by HANNA ARHIROVA
VINNYTSIA, Ukraine (AP) — Liza, a 4-year-old girl with Down syndrome, was en route to see a speech therapist with her mother in central Ukraine when a Russian missile rained down from the sky.
She never made it to the appointment. Now the images that tell the story of her life and its end are touching hearts worldwide.
Wearing a blue denim jacket with flowers, Liza was among 23 people killed, including boys aged 7 and 8, in Thursday’s missile strike in Vinnytsia. Her mother, Iryna Dmytrieva, was among the scores injured.
After the explosion, the mother and daughter went in different directions. Iryna, 33, went into a hospital’s intensive care unit while Liza went to a morgue.
“She remembered that she was reaching for her daughter, and Liza was already dead,” Iryna’s aunt, Tetiana Dmytrysyna, told The Associated Press on Friday. “The mother was robbed of the most precious thing she had.”
Shortly before the explosion, Dmytrieva had posted a video on social media showing her daughter straining to reach the handlebars to push her own stroller, happily walking through Vinnytsia, wearing the denim jacket and white pants, her hair decorated with a barrette. Another video on social media showed the little girl twirling in a lavender dress in a field of lavender.
After the Russian missile strike, Ukraine’s emergency services shared photos showing her lifeless body on the ground next to her blood-stained stroller. The videos and photos have gone viral, the latest images and stories from the brutal war in Ukraine to horrify the world.
Ukrainian President Volodymyr Zelenskyy’s wife posted that she had met this “wonderful girl” while filming a Christmas video with a group of children who were given oversized ornaments to paint.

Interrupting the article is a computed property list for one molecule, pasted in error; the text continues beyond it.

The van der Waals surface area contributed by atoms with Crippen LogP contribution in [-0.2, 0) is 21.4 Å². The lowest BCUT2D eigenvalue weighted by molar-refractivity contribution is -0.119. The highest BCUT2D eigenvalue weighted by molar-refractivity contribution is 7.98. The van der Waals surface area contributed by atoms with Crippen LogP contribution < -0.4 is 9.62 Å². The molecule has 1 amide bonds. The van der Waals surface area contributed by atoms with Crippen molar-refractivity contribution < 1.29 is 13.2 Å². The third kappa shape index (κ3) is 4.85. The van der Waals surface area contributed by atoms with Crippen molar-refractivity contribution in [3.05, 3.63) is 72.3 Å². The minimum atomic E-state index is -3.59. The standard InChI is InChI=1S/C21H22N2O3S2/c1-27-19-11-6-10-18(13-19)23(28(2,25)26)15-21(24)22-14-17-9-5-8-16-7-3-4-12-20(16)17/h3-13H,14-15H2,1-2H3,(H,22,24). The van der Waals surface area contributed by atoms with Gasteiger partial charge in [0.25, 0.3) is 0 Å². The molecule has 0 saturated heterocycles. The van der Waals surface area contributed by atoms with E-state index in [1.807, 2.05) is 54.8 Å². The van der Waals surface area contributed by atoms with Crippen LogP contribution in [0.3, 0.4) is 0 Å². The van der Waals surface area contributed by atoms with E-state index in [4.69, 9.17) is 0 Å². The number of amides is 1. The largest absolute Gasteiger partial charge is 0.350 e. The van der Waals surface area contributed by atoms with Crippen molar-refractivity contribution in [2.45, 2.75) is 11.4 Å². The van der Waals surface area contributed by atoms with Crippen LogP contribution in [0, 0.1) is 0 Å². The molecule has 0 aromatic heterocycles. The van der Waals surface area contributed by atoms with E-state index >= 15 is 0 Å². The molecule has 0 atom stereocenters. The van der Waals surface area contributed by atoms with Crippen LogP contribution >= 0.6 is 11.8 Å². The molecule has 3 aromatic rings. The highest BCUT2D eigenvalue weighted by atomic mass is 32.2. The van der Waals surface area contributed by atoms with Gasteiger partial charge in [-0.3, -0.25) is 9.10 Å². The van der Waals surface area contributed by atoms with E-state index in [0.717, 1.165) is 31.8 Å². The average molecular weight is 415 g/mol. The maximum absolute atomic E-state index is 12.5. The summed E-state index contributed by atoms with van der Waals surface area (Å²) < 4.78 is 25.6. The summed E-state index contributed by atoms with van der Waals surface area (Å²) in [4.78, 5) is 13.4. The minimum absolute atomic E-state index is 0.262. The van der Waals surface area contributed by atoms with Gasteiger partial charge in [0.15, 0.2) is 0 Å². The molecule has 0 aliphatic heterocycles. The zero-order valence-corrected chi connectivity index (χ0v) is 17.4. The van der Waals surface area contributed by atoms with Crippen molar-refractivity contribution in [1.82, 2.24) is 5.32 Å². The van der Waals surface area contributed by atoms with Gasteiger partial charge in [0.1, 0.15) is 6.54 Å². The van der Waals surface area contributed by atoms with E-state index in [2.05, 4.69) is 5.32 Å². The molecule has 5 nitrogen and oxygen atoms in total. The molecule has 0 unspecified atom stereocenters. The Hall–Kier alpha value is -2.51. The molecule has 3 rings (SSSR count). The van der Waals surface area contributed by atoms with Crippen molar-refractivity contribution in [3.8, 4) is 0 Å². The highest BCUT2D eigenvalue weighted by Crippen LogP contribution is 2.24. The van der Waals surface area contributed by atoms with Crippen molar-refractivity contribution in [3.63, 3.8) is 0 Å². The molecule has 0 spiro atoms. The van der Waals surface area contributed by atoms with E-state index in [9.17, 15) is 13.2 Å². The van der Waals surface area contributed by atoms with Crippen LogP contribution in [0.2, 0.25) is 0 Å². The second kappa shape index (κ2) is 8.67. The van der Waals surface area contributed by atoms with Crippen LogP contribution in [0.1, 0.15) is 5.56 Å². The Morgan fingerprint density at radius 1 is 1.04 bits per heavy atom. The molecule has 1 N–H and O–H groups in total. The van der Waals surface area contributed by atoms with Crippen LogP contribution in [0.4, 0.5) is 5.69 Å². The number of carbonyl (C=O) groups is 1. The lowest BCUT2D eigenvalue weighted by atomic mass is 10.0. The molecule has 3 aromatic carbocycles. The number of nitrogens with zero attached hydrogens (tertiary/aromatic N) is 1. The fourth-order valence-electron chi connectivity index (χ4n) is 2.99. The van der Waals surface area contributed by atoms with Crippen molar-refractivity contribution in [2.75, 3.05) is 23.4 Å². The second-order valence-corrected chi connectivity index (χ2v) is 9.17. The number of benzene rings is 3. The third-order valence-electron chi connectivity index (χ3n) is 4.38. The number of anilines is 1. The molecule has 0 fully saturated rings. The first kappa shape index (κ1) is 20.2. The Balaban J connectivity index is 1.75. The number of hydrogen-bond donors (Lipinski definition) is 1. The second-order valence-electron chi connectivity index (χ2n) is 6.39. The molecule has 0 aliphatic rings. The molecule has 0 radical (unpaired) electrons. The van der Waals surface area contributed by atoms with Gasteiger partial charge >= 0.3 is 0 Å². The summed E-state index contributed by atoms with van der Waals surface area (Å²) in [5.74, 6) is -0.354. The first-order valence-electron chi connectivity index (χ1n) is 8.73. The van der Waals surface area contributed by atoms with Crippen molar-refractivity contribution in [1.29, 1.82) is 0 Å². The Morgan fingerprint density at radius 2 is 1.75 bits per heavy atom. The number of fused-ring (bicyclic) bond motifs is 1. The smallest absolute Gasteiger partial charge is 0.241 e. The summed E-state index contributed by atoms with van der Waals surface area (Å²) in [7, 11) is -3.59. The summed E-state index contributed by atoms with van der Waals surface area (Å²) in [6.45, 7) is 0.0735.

“The little mischievous girl then managed in a half an hour to paint not only herself, her holiday dress, but also all the other children, me, the cameramen and the director … Look at her alive, please,” Olena Zelenska wrote in a note accompanying the video.
When the war started, Dmytrieva and her family fled Kyiv, the capital, for Vinnytsia, a city 268 kilometers (167 miles) to the southwest. Until Thursday, Vinnytsia was considered relatively safe.
Dmytrieva gave birth to her only daughter when she was 29. The girl was born with a heart defect but doctors saved her. She also suffered from Down syndrome.
“Liza was a sunny baby,” her great-aunt recalled. “They say that these children do not understand or know how to do everything. But this is not true. She was a very bright child. She knew how to draw, spoke, always helped adults and always smiled. Always cheerful.”
For her mother, Liza was the greatest gift of her life.
“She loved her infinitely,” said the great-aunt.
The explosion site is now cordoned off. People come to leave flowers, candles and teddy bears. Another item at a makeshift shrine is a page from a children’s lesson book. Among the mourners are mothers deeply touched by the story of Iryna and Liza Dmytrieva.
“Innocent children die,” said Kateryna Kondratyuk, bursting into tears at the explosion scene.
Meanwhile, Iryna is conscious and in intensive care.
“She is a fighter. She will get out. We are all praying for her,” her aunt says.
Liza’s father was at the morgue Friday, completing the paperwork to receive his daughter’s body for burial.
Andrew Katell in New York contributed.
Follow all AP stories on developments in the war in Ukraine at https://apnews.com/hub/russia-ukraine.
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